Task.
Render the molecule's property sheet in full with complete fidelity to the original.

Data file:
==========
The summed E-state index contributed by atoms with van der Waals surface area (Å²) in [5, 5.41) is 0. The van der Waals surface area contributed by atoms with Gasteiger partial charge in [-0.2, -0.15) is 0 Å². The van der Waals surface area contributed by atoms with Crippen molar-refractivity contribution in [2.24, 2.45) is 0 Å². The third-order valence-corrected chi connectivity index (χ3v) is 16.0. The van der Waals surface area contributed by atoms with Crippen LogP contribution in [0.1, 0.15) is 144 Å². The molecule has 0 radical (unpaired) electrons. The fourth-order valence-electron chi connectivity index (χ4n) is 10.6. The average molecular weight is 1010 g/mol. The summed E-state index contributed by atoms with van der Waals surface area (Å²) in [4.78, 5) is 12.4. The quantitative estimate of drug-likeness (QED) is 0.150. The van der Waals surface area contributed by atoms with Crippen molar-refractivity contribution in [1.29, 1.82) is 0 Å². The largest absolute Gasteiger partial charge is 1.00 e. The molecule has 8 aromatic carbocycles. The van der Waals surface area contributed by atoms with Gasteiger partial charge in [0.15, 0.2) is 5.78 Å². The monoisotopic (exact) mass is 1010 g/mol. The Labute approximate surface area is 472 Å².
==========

The summed E-state index contributed by atoms with van der Waals surface area (Å²) in [5, 5.41) is 0. The van der Waals surface area contributed by atoms with Gasteiger partial charge in [-0.2, -0.15) is 0 Å². The van der Waals surface area contributed by atoms with Crippen molar-refractivity contribution in [2.24, 2.45) is 0 Å². The third-order valence-corrected chi connectivity index (χ3v) is 16.0. The van der Waals surface area contributed by atoms with Crippen LogP contribution in [0.1, 0.15) is 144 Å². The molecule has 0 radical (unpaired) electrons. The fourth-order valence-electron chi connectivity index (χ4n) is 10.6. The average molecular weight is 1010 g/mol. The summed E-state index contributed by atoms with van der Waals surface area (Å²) in [4.78, 5) is 12.4. The quantitative estimate of drug-likeness (QED) is 0.150. The van der Waals surface area contributed by atoms with Crippen molar-refractivity contribution in [1.29, 1.82) is 0 Å². The largest absolute Gasteiger partial charge is 1.00 e. The molecule has 8 aromatic carbocycles. The van der Waals surface area contributed by atoms with Gasteiger partial charge in [0.15, 0.2) is 5.78 Å². The monoisotopic (exact) mass is 1010 g/mol. The Labute approximate surface area is 472 Å².